During a project charter review, we had everything addressed: scope, schedule, resources, end-of-project review, communication plan, support transition, etc. We felt we had thought of everything and the risks were covered. That’s when I knew the end-of-project visualization was paramount. I opened with, “How would you like your superiors to recognize the ongoing project success?” Eyebrows raised and the client said, “Hmmm…there is a bi-weekly project update I participate in.” “Is it verbal or do you present material?” I offered. “It’s a slide deck of metrics and the green/amber/red status is key.” I jumped at the opportunity, “How about we prepare that slide for you, but could we add screenshots of the application as it’s being built?” A smile lit up my client’s face, “Yes, that would be great.” Summarizing progress and screenshots/demos into a slide for him became a new requirement—a requirement for communicating success. The tactic was a great boon because his management knew what was going on beyond a number and had more confidence in him and our team.
Once these undocumented expectations are spoken, it is easy to evaluate and adjust unrealistic expectations or to begin trying to meet others. The closer to the start of the project, the easier it is to mold and negotiate the expectations, and the client is better off for the effort. For you, what is considered a success becomes clearer.
Whenever I report to my client, I know I have to answer an unspoken question hanging in the air for them: “What does it mean for me?” The numbers in report metrics just measure things, they do not provide meaning or describe value. Success for the client means that they can do something whereas before they couldn’t. Every time you report progress or success, you have an opportunity to help the client understand the value they’ve gained—that something they can now do.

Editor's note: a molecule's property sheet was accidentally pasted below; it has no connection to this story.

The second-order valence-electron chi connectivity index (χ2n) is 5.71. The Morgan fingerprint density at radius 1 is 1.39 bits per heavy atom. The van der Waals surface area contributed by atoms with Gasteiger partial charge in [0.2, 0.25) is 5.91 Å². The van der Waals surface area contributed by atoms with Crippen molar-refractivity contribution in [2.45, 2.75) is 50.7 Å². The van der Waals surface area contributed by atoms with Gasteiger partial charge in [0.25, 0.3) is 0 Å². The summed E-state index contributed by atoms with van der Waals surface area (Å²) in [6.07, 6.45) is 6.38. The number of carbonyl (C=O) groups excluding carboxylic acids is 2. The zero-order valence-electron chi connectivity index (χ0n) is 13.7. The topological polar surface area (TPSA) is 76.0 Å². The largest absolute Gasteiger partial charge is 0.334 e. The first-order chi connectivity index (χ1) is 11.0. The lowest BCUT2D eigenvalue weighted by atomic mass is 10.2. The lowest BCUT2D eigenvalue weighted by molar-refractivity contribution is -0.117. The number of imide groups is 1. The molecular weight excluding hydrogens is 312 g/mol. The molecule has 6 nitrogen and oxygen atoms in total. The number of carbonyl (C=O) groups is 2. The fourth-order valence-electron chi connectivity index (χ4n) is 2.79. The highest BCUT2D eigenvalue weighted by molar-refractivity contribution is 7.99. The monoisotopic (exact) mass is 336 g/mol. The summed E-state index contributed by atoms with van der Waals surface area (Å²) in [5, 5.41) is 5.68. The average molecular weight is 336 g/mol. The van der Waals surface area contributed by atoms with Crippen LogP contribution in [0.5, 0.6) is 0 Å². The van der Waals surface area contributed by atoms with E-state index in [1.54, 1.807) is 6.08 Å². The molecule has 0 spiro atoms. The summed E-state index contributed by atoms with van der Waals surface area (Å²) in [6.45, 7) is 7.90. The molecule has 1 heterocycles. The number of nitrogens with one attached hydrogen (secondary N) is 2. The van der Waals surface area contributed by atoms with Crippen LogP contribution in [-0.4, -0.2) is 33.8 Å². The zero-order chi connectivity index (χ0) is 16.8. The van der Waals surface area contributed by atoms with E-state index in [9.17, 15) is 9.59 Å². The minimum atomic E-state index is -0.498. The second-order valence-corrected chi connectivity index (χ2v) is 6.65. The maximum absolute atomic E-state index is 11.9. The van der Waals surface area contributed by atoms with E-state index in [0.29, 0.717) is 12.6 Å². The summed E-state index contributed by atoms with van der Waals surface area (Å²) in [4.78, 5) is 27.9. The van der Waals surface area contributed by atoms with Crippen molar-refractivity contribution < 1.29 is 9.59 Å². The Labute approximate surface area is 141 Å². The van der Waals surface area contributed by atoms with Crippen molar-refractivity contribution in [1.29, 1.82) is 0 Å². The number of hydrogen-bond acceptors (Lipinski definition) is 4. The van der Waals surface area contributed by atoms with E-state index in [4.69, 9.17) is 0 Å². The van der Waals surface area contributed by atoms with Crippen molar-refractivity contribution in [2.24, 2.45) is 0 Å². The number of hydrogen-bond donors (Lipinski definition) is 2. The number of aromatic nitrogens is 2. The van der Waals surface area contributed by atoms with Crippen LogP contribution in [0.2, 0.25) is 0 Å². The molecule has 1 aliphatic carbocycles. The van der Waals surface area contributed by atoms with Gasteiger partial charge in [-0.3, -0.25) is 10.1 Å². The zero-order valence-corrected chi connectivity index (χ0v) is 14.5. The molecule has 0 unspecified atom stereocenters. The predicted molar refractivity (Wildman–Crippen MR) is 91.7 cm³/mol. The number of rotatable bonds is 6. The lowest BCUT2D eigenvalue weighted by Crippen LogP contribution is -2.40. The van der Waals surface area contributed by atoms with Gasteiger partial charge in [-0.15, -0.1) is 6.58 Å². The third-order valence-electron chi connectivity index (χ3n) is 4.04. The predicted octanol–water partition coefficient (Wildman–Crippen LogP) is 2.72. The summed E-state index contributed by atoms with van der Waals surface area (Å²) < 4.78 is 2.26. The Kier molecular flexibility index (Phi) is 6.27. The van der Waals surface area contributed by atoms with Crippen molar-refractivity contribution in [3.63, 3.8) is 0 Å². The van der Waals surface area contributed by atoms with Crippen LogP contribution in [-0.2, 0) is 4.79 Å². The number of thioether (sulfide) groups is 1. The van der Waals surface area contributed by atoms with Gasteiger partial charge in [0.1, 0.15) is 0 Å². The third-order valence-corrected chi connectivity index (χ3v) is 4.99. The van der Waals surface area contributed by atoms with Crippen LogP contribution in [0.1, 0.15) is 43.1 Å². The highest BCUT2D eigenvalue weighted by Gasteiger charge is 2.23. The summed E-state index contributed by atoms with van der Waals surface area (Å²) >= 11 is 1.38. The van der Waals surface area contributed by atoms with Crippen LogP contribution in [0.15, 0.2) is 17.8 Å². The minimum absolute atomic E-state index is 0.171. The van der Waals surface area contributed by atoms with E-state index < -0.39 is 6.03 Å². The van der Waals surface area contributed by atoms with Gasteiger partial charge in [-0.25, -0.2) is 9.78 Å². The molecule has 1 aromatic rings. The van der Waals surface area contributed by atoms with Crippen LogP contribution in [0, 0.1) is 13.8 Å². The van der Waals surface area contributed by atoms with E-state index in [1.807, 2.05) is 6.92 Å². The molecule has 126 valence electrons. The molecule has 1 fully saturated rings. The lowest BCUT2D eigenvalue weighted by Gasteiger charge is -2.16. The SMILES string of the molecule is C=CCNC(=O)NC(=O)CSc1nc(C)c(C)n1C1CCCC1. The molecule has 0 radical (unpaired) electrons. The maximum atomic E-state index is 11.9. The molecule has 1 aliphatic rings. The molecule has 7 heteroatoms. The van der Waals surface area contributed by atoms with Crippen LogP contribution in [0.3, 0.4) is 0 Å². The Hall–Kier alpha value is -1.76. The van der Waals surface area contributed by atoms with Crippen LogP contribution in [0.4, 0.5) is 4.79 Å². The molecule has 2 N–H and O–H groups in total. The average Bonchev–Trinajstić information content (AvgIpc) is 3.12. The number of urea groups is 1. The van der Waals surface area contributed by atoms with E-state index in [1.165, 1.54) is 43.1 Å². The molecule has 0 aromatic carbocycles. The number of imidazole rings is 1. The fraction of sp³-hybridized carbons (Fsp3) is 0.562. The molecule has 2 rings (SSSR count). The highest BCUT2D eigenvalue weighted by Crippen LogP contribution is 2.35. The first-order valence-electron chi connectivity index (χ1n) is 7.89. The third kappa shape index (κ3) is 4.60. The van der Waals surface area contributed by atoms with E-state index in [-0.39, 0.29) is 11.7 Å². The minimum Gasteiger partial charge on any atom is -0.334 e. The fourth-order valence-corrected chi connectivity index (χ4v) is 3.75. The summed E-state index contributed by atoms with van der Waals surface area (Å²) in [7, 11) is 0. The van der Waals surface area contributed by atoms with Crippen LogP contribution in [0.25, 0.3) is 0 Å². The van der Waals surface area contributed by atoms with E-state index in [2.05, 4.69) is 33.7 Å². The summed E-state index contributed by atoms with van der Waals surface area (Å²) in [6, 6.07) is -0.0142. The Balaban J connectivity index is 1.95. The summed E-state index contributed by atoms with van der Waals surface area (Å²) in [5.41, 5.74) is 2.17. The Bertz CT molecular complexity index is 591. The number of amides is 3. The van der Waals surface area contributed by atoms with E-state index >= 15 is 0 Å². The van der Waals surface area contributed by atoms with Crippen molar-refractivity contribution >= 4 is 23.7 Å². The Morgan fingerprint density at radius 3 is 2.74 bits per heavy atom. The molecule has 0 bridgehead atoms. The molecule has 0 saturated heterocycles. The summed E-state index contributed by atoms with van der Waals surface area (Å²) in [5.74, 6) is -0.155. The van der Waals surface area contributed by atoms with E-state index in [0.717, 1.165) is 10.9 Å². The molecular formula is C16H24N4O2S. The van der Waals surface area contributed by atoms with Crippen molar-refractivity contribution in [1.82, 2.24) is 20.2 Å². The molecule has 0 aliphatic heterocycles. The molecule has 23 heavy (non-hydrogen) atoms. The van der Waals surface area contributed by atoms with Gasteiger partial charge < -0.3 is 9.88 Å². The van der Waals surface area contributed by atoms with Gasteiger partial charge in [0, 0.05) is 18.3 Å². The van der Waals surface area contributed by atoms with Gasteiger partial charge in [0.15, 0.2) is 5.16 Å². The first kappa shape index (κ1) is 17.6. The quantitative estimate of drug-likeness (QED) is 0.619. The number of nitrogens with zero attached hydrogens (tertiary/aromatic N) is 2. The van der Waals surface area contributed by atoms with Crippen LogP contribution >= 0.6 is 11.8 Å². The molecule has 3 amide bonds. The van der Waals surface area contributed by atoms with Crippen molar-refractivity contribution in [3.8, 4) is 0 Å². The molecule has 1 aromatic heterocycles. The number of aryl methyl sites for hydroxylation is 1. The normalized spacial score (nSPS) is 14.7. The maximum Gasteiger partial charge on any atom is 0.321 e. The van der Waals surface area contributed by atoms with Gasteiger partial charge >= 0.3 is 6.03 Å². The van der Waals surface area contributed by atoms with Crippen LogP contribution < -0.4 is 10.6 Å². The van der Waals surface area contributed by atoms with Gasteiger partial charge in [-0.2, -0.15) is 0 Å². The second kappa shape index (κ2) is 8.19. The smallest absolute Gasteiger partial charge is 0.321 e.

State success in terms of what they can do after the project: “You can now communicate to your customers regularly,” or “The cost savings from this platform allow you to budget more for sales,” etc. The key is effectively answer “What or how does the business gain from this?” and be sure to address all the benefits to all stakeholders.
Ideally, this is captured in a business case, but in practice the business case isn’t reviewed or emphasized during and after the project. And, the personal value of team members’ contributions won’t be mentioned in the business case.
At the end-of-project review for a global CRM and content management solution we partook in, the discussion points were mainly about lessons learned. What came closest to describing the value of all the work was a review of the project purpose: to allow global regions to share contact information and branded content. Thinking of the value—what the business can now do—I shared what I could envision: the business now has an experienced team that can deploy additional global solutions for the business, this same team can handle greater challenges, the business now has deep and standardized data to better understand customer behavior in the different regions and share best practices, and the business now has a world-class solution to improve its reputation. After the meeting, I shared with the team members what I saw as the value they brought to the project and how their strengths and experience could catapult their careers. By seeing and sharing the value, the team truly felt success, both personally and as a team.
Success must be communicated
Metrics don’t speak for themselves, expectations don’t declare when they’ve been met, and value doesn’t sell itself. Worse: people’s appreciation wanes.
The perception of your work matters and you have to safeguard it. At the start of the project, ensure that you captured the proper metrics, expectations, and value so that your client knows the value you’ll deliver. Document and regularly communicate your hard-earned success so the client has the correct perception of you.
Reprising the situation at the start of this article with reporting the success to your client, I hope it is clear what is missing. If you partner with the client upfront, like we do at Acumenity, you will know what metrics to report to whom, what expectations to meet, and be able to express the value you’ve provided your client. We know how to communicate success.